- A streamlined K4 steam locomotive that hauled the crack Pennsylvania Railroad train, the “Broadway Limited” and a 1938 Studebaker President. Both were styled by Raymond Loewy.
What we know today as industrial design is generally acknowledged to have originated in Europe in the late 19th and early 20th century. However, it did not take long for highly creative people in the United States to show that they could be as innovative as their counterparts across the Atlantic. Practitioners like Henry Dreyfuss, Walter Dorwin Teague, Norman Bel Geddes, and Raymond Loewy applied their skills to ordinary objects that ranged from pencil sharpeners to steam locomotives and thereby established an aesthetic that took those items beyond mere functionality. Of the four, perhaps the name of French-born Raymond Loewy is the one most recognized by people outside the field.
L to R (above): Loewy himself behind the wheel of his custom 1931 Hupmobile, a 1934-5 Hupmobile Aerodynamic sedan, and another view of a 1938 Studebaker President.
Naturally, our focus here at The Old Motor is on automobiles, and the three thumbnails above clearly illustrate the drastic changes in styling that Loewy and those who worked for him drove in just a few brief years during the 1930′s. Although he was not alone in this, there is no denying that he was one of the more influential men in the field. The evolution of the basic shape on the automobile during this decade could hardly have been more dramatic.
Pennsylvania Railroad’s enormous Baldwin-built T-1, introduced in 1942, was streamlined by Raymond Loewy.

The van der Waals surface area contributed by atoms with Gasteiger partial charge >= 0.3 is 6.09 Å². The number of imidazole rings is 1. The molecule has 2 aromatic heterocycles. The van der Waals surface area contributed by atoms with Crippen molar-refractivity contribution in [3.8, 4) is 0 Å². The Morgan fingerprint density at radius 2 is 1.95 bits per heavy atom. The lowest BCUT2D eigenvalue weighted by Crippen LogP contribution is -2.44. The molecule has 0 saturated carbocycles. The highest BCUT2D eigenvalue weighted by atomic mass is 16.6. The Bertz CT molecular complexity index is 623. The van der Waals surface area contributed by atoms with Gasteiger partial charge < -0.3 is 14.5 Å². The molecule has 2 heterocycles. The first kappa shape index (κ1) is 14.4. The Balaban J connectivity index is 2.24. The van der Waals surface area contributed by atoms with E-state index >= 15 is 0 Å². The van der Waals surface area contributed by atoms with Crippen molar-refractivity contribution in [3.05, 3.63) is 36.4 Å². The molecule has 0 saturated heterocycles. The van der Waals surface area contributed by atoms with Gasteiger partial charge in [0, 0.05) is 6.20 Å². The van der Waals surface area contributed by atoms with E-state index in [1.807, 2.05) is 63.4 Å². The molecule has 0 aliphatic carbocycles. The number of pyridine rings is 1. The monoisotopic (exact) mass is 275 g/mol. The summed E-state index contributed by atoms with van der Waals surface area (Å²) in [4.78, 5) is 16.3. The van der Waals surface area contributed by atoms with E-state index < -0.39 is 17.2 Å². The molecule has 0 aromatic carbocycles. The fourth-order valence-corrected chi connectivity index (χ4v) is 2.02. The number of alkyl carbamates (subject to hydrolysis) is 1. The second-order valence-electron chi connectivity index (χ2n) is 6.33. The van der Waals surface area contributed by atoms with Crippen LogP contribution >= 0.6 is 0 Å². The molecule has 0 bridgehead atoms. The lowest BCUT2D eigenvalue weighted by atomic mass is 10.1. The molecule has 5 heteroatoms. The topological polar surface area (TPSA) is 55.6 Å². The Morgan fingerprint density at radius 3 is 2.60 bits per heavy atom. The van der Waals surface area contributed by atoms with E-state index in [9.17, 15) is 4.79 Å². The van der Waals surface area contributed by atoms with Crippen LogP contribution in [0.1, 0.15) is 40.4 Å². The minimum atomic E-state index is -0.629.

Loewy’s long association with Studebaker from 1936 to 1963 resulted in some of the most memorable cars they ever produced, not the least of which is the iconic 1953 Starliner (below, left). Commonly attributed to Loewy himself, the design actually originated with sketches done by Bob Bourke, a designer at Loewy’s studio. Credit must be given to Loewy, however, for employing such a talented individual, and for having the vision to go forward with a design that was so unconventional.
The basic Starliner would have a long lease on life. The addition of fiberglass fins (which Loewy was said to loathe) and new hood and deck lids would create the various Hawks from 1956 to 1961 (above, center). More radical surgery by Brooks Stevens would beget the Gran Turismo Hawk after that. All in all, Studebaker would get three “different” cars spanning 11 model years from the same basic body shell, a tribute to it’s fundamental quality.
In a last hurrah for Studebaker in 1961, Loewy would put together a team and produce a finished design and scale model of the unique Avanti (above, right) in an unimaginable forty days. It remains instantly recognizable even today. You’ll find many more interesting Studebaker related photos and information here on The Old Motor and the official Raymond Loewy site here.